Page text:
Is Coca-Cola Still the Real Thing?

Tony Sagami

Coca-Cola (KO) is one of the world's most-recognized brands. Soda drinkers all over the globe world consume millions of bottles of Coke every single day.

Coca-Cola has a whopping 42% market share of the carbonated soft drink market in the U.S., with Pepsi (PEP) a distant second at 28%.

As a longer-term investment, Coca-Cola has been fantastic. If your grandfather had bought one — just one — share of Coca-Cola in 1919 and passed it on to you in his will, that single share would be worth more than $10 million today.

Of course, none of us can go back to 1919 and retroactively buy Coca-Cola shares. We just have to look at the here and now to figure out whether it is worth buying today.

Coca-Cola reported Q4 results last week and the picture wasn't so pretty. On a year-over-year basis, quarterly profits shrank 8.4% to $1.71 billion, or 38 cents per share.

Now, $1.71 billion is a ton of profits. However, it is down from $1.86 billion, or 41 cents per share, in the same quarter of 2012.

The problem is slumping sales. Revenues for the quarter fell 3.6% to $11.04 billion.

Coca-Cola faces two problems:

Problem #1: Consumers in developed countries are increasingly health-conscious and drinking fewer sugary, calorie-laden soft drinks. Quarterly sales fell by 1% in North America.

It doesn't help when politicians try to legislate personal behavior -- like the New York City cap on soda portions, or a new proposal in California to require labels warning that soda causes diabetes and tooth decay.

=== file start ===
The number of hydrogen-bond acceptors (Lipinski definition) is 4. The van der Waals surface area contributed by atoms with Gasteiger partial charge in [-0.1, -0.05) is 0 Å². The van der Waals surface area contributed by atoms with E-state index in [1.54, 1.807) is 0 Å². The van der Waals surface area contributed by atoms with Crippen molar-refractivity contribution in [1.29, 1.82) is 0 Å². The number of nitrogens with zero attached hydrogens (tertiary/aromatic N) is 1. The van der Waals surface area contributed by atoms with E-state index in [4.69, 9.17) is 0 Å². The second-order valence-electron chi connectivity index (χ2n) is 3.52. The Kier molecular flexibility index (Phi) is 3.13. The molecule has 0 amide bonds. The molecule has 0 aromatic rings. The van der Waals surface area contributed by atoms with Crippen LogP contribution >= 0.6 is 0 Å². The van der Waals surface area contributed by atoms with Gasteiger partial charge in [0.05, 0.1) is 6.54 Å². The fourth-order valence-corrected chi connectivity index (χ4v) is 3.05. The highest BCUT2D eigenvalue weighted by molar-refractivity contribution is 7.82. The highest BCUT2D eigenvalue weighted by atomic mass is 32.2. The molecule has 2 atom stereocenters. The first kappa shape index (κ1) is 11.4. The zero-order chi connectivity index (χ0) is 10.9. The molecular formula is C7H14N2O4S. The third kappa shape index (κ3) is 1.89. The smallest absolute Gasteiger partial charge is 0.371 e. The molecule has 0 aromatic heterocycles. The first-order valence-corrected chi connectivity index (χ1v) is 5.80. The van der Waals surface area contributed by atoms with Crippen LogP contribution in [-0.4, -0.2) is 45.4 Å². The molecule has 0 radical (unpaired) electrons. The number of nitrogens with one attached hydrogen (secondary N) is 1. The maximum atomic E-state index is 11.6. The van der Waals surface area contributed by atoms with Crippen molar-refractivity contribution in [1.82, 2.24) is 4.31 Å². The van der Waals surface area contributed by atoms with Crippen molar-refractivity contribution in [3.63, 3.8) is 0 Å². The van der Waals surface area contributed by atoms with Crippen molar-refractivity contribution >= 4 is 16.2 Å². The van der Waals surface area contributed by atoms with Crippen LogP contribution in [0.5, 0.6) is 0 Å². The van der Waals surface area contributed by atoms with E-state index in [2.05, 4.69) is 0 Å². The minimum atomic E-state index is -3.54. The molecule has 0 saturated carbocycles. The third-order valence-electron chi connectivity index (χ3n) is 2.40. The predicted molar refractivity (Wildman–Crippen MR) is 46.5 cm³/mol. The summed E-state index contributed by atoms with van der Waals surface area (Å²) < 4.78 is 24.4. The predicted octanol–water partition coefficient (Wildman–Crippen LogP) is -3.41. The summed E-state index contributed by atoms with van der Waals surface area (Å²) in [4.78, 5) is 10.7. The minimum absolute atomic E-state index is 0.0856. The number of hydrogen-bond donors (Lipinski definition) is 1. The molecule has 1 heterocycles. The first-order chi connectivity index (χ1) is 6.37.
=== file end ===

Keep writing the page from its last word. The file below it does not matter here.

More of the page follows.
Don't underestimate the impact of finger-wagging politicians. Overall soda sales in New York City fell 6.8% in 2013.

Problem #2: Sales in some parts of the world are growing quite well. Drink volume in the Eurasia/Africa region was up by 6% and by 4% in the Pacific region.

That vast international exposure, once considered a strength, is now negatively affecting profits because the U.S. dollar has been strengthening. Coca-Cola itself estimates that profits will fall 7% in 2014 just because of currency headwinds.

But as the above chart shows, Coca-Cola sales have been stagnant for the last three years and show no signs of a turnaround in 2014.

Coca-Cola is trading at roughly 19 times trailing earnings. High P/E ratios don't bother me as long as sales and profits are growing, but I think 19 times earnings for a company growing at a snail's pace is expensive.

Coca-Cola's PEG or price-earnings-to-growth ratio is sky high at 3.38. A PEG number below 1.0 means you are getting a ton of growth bang for your investment buck. Anything over 2.0 is much too expensive, in my view.

Coca-Cola has a fantastic brand name, extremely stable cash flows, and pays a $1.12 annual dividend. That works out to a yield just under 3%, but even that attractive dividend is losing its luster.

I say this because U.S. Treasury yields have been rising and now pay a higher yield than Coca-Cola.

Income investors, who have been buying high-dividend stocks instead of bonds, may soon realize that 10-year Treasury bonds pay higher income … and do so with less volatility.

I usually point out attractive opportunities in this column, but Coca-Cola is a stock that I'd avoid.

In fact, if I owned it ... I'd sell it. Today.

Best wishes,
Tony Sagami


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Posted 02-25-2014 12:37 PM by Tony Sagami